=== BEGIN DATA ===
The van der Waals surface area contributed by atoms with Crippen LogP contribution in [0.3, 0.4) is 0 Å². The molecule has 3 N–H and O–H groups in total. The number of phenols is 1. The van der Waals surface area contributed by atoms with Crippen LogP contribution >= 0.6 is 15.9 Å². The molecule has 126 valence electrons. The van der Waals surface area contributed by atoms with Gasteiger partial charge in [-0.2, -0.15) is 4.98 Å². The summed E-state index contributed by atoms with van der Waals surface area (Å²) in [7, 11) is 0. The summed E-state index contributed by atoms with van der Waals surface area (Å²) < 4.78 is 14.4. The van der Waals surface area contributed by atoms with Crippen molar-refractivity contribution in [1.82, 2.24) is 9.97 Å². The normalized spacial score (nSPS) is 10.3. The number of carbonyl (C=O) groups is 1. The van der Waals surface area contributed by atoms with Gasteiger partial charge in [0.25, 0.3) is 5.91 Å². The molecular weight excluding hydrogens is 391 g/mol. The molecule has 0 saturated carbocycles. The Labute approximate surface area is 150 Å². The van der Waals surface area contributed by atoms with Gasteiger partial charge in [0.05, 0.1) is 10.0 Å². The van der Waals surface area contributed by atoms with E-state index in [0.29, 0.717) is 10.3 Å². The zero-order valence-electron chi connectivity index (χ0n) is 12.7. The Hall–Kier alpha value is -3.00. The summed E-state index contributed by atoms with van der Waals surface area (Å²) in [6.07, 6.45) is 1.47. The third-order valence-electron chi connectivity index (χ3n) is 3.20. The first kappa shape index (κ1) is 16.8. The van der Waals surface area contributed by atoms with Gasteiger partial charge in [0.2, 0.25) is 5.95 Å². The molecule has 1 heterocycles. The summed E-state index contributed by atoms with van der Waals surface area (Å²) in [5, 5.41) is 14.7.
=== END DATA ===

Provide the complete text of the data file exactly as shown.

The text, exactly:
The van der Waals surface area contributed by atoms with Crippen LogP contribution in [0.3, 0.4) is 0 Å². The molecule has 3 N–H and O–H groups in total. The number of phenols is 1. The van der Waals surface area contributed by atoms with Crippen LogP contribution >= 0.6 is 15.9 Å². The molecule has 126 valence electrons. The van der Waals surface area contributed by atoms with Gasteiger partial charge in [-0.2, -0.15) is 4.98 Å². The summed E-state index contributed by atoms with van der Waals surface area (Å²) in [7, 11) is 0. The summed E-state index contributed by atoms with van der Waals surface area (Å²) < 4.78 is 14.4. The van der Waals surface area contributed by atoms with Crippen molar-refractivity contribution in [1.82, 2.24) is 9.97 Å². The normalized spacial score (nSPS) is 10.3. The number of carbonyl (C=O) groups is 1. The van der Waals surface area contributed by atoms with Gasteiger partial charge in [0.25, 0.3) is 5.91 Å². The molecular weight excluding hydrogens is 391 g/mol. The molecule has 0 saturated carbocycles. The Labute approximate surface area is 150 Å². The van der Waals surface area contributed by atoms with Gasteiger partial charge in [0.05, 0.1) is 10.0 Å². The van der Waals surface area contributed by atoms with E-state index in [0.29, 0.717) is 10.3 Å². The zero-order valence-electron chi connectivity index (χ0n) is 12.7. The Hall–Kier alpha value is -3.00. The summed E-state index contributed by atoms with van der Waals surface area (Å²) in [6.07, 6.45) is 1.47. The third-order valence-electron chi connectivity index (χ3n) is 3.20. The first kappa shape index (κ1) is 16.8. The van der Waals surface area contributed by atoms with Gasteiger partial charge in [0.2, 0.25) is 5.95 Å². The molecule has 1 heterocycles. The summed E-state index contributed by atoms with van der Waals surface area (Å²) in [5, 5.41) is 14.7.